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on of officers. When it came to filling the ranks, strenuous efforts were required outside the State, as the colored population could not furnish the number required even for one regiment. Pending the effort in the wider field available under the plan proposed, steps were taken to begin recruiting within the State. John W. M. Appleton, of Boston, a gentleman of great energy and sanguine temperament, was the first person selected for a commission in the Fifty-fourth, which bore date of February 7. He reported to the Governor, and received orders to begin recruiting. An office was taken in Cambridge Street, corner of North Russell, upstairs, in a building now torn down. On February 16, the following call was published in the columns of the Boston Journal:— To Colored men. Wanted. Good men for the Fifty-fourth Regiment of Massachusetts Volunteers of African descent, Col. Robert G. Shaw. $100 bounty at expiration of term of service. Pay $13 per month, and State aid for fam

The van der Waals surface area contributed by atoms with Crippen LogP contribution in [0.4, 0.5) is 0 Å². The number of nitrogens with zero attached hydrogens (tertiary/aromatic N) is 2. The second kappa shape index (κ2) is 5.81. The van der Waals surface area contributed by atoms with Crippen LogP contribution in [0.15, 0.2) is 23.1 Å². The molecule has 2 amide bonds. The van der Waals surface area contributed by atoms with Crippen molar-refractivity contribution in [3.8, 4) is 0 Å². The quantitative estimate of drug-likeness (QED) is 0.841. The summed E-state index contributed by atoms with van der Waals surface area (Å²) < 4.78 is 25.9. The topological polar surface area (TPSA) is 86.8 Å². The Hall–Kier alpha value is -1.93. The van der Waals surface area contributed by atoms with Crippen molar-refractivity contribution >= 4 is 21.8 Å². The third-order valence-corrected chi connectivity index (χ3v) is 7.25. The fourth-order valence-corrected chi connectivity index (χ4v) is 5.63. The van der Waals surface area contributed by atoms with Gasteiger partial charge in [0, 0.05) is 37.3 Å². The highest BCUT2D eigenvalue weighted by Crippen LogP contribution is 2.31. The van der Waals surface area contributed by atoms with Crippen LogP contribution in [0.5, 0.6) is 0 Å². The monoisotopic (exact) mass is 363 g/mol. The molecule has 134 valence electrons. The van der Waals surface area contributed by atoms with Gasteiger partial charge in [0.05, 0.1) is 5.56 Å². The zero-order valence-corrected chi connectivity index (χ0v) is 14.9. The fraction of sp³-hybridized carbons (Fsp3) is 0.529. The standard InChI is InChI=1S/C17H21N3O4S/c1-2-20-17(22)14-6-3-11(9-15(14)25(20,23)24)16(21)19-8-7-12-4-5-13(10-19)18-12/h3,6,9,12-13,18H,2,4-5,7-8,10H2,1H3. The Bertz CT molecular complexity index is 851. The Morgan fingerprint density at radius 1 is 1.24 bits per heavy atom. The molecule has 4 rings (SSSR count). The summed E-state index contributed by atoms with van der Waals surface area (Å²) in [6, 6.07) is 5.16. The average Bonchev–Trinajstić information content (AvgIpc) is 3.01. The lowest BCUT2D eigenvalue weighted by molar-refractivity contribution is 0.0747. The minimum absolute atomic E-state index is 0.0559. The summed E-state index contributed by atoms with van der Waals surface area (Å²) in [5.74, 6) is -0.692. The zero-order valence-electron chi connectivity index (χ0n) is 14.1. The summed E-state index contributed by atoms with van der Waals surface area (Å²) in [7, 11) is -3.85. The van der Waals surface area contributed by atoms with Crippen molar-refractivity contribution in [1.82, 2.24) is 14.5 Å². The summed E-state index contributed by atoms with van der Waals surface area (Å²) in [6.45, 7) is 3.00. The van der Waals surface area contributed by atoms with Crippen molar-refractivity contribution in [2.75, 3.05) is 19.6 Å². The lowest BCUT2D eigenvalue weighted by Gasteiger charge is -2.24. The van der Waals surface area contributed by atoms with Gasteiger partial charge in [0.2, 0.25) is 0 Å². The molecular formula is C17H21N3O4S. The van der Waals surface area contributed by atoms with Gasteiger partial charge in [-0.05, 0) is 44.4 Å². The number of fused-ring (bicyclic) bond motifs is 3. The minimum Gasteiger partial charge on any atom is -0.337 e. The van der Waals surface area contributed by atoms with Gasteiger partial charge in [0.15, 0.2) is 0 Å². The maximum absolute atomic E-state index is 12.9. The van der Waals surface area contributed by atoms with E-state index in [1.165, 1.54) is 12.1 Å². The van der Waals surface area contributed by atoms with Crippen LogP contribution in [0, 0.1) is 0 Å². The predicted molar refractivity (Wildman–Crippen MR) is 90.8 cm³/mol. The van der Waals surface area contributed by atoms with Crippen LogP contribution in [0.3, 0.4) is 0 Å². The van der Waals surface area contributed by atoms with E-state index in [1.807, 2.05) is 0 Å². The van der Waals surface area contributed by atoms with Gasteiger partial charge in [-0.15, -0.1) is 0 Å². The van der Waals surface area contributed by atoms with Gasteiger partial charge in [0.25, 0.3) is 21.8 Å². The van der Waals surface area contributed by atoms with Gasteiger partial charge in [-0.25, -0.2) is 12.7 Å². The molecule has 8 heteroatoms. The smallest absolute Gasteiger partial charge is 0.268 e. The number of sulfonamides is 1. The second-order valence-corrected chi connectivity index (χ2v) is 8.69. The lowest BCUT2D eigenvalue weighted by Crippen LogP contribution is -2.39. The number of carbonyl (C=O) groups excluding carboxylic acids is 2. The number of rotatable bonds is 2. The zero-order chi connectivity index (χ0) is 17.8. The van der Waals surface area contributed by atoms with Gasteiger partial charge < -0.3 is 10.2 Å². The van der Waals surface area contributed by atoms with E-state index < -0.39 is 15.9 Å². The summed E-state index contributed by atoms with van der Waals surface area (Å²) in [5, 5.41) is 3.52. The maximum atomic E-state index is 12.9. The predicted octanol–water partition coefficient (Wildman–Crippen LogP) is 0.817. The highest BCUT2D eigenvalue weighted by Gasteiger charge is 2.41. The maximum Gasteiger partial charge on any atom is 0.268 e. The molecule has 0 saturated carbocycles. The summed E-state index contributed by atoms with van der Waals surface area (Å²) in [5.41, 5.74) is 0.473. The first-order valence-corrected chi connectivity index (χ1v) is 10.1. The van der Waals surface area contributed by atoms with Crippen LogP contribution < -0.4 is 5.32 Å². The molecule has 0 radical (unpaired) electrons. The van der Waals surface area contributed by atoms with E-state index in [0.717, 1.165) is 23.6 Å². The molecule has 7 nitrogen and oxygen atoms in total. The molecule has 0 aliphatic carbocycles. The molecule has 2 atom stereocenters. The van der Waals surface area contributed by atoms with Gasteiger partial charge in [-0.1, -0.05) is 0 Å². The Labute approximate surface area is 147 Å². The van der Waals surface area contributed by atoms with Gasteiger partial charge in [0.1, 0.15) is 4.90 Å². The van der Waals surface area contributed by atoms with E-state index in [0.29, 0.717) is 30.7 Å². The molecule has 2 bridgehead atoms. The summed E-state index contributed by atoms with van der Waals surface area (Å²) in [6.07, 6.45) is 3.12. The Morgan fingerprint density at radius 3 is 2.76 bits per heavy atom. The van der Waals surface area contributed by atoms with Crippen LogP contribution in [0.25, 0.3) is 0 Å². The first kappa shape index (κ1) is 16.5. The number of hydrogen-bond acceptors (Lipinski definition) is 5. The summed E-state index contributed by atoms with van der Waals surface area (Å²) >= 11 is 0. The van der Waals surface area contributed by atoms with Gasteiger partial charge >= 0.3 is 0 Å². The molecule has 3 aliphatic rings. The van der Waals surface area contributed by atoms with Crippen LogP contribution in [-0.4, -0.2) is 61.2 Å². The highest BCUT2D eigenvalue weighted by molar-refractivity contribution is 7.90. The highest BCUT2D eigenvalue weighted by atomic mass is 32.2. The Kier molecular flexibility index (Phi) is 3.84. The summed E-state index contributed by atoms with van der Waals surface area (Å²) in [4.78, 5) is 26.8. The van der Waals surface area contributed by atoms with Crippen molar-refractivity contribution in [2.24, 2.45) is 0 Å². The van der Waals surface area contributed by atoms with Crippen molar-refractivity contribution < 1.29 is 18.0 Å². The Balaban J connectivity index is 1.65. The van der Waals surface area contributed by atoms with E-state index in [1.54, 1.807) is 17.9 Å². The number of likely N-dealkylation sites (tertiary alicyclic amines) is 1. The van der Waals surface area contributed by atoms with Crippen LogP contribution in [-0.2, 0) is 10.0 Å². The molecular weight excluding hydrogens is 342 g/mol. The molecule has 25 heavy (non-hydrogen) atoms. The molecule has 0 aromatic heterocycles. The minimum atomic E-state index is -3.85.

Emilio, Luis F., History of the Fifty-Fourth Regiment of Massachusetts Volunteer Infantry , 1863-1865, Chapter 13: operations about Pocotaligo. (search)
Ferry, and after unsuccessful attempts to flank works beyond the rice-fields, recrossed with small loss. News came of Lieutenant Webster's death, at Beaufort, January 25, of fever. This faithful young officer was the only one the Fifty-fourth lost by disease. On the 5th a force went to a cross-road three miles in advance, from whence the enemy retired over a branch of the Salkehatchie, rendering the bridge spanning it impassable. We lost three men wounded in an attempt to cross. February 7, at 8 A. M., Colonel Hallowell with the Fifty-fourth and One Hundred and Second United States Colored Troops marched in a rain-storm over the destroyed railroad to Salkehatchie. The enemy had abandoned his extensive works on the farther side of the burned trestlebridge there. We were joined there by two guns of the Third New York Artillery and two companies of the Fourth Massachusetts Cavalry. An advance was then made simultaneously along both the railroad and turnpike. Crossing the ri